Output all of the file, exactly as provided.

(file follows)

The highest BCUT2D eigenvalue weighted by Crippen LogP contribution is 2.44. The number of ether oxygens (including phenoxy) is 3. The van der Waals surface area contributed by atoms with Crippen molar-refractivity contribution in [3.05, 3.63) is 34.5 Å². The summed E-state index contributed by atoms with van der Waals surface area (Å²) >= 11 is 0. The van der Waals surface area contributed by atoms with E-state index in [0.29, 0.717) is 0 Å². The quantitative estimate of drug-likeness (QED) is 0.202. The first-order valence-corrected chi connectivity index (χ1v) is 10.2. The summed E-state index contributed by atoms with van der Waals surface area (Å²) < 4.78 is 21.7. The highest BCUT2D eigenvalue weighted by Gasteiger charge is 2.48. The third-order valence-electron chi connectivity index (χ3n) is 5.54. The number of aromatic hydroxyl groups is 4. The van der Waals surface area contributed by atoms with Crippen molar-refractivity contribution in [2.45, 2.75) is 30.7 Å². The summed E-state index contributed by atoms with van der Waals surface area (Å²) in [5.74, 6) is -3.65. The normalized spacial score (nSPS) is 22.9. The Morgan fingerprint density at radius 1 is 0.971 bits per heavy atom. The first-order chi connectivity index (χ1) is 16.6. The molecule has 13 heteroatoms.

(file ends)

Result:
The highest BCUT2D eigenvalue weighted by Crippen LogP contribution is 2.44. The number of ether oxygens (including phenoxy) is 3. The van der Waals surface area contributed by atoms with Crippen molar-refractivity contribution in [3.05, 3.63) is 34.5 Å². The summed E-state index contributed by atoms with van der Waals surface area (Å²) >= 11 is 0. The van der Waals surface area contributed by atoms with E-state index in [0.29, 0.717) is 0 Å². The quantitative estimate of drug-likeness (QED) is 0.202. The first-order valence-corrected chi connectivity index (χ1v) is 10.2. The summed E-state index contributed by atoms with van der Waals surface area (Å²) < 4.78 is 21.7. The highest BCUT2D eigenvalue weighted by Gasteiger charge is 2.48. The third-order valence-electron chi connectivity index (χ3n) is 5.54. The number of aromatic hydroxyl groups is 4. The van der Waals surface area contributed by atoms with Crippen molar-refractivity contribution in [2.45, 2.75) is 30.7 Å². The summed E-state index contributed by atoms with van der Waals surface area (Å²) in [5.74, 6) is -3.65. The normalized spacial score (nSPS) is 22.9. The Morgan fingerprint density at radius 1 is 0.971 bits per heavy atom. The first-order chi connectivity index (χ1) is 16.6. The molecule has 13 heteroatoms.